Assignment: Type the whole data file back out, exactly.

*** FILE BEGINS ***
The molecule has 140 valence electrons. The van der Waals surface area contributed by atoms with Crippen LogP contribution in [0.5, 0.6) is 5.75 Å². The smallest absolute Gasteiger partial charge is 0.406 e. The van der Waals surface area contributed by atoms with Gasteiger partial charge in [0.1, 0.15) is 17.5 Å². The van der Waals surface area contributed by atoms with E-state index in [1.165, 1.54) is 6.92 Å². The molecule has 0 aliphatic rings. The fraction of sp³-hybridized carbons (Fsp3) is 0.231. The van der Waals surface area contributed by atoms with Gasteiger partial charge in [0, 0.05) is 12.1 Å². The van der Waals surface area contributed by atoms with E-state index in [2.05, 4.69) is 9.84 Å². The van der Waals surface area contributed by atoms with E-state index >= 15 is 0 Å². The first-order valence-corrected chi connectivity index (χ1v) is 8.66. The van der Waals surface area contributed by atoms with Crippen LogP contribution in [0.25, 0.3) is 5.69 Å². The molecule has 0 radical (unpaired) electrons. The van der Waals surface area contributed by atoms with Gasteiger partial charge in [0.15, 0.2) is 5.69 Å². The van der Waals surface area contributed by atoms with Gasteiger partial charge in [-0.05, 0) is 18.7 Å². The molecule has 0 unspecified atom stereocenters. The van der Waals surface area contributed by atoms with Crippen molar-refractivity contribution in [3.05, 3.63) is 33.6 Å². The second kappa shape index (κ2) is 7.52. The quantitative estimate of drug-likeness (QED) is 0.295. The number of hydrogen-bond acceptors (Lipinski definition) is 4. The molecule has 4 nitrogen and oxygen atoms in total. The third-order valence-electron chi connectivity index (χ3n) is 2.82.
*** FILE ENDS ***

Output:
The molecule has 140 valence electrons. The van der Waals surface area contributed by atoms with Crippen LogP contribution in [0.5, 0.6) is 5.75 Å². The smallest absolute Gasteiger partial charge is 0.406 e. The van der Waals surface area contributed by atoms with Gasteiger partial charge in [0.1, 0.15) is 17.5 Å². The van der Waals surface area contributed by atoms with E-state index in [1.165, 1.54) is 6.92 Å². The molecule has 0 aliphatic rings. The fraction of sp³-hybridized carbons (Fsp3) is 0.231. The van der Waals surface area contributed by atoms with Gasteiger partial charge in [0, 0.05) is 12.1 Å². The van der Waals surface area contributed by atoms with E-state index in [2.05, 4.69) is 9.84 Å². The van der Waals surface area contributed by atoms with E-state index >= 15 is 0 Å². The first-order valence-corrected chi connectivity index (χ1v) is 8.66. The van der Waals surface area contributed by atoms with Crippen LogP contribution in [0.25, 0.3) is 5.69 Å². The molecule has 0 radical (unpaired) electrons. The van der Waals surface area contributed by atoms with Gasteiger partial charge in [0.15, 0.2) is 5.69 Å². The van der Waals surface area contributed by atoms with Gasteiger partial charge in [-0.05, 0) is 18.7 Å². The molecule has 0 unspecified atom stereocenters. The van der Waals surface area contributed by atoms with Crippen molar-refractivity contribution in [3.05, 3.63) is 33.6 Å². The second kappa shape index (κ2) is 7.52. The quantitative estimate of drug-likeness (QED) is 0.295. The number of hydrogen-bond acceptors (Lipinski definition) is 4. The molecule has 4 nitrogen and oxygen atoms in total. The third-order valence-electron chi connectivity index (χ3n) is 2.82.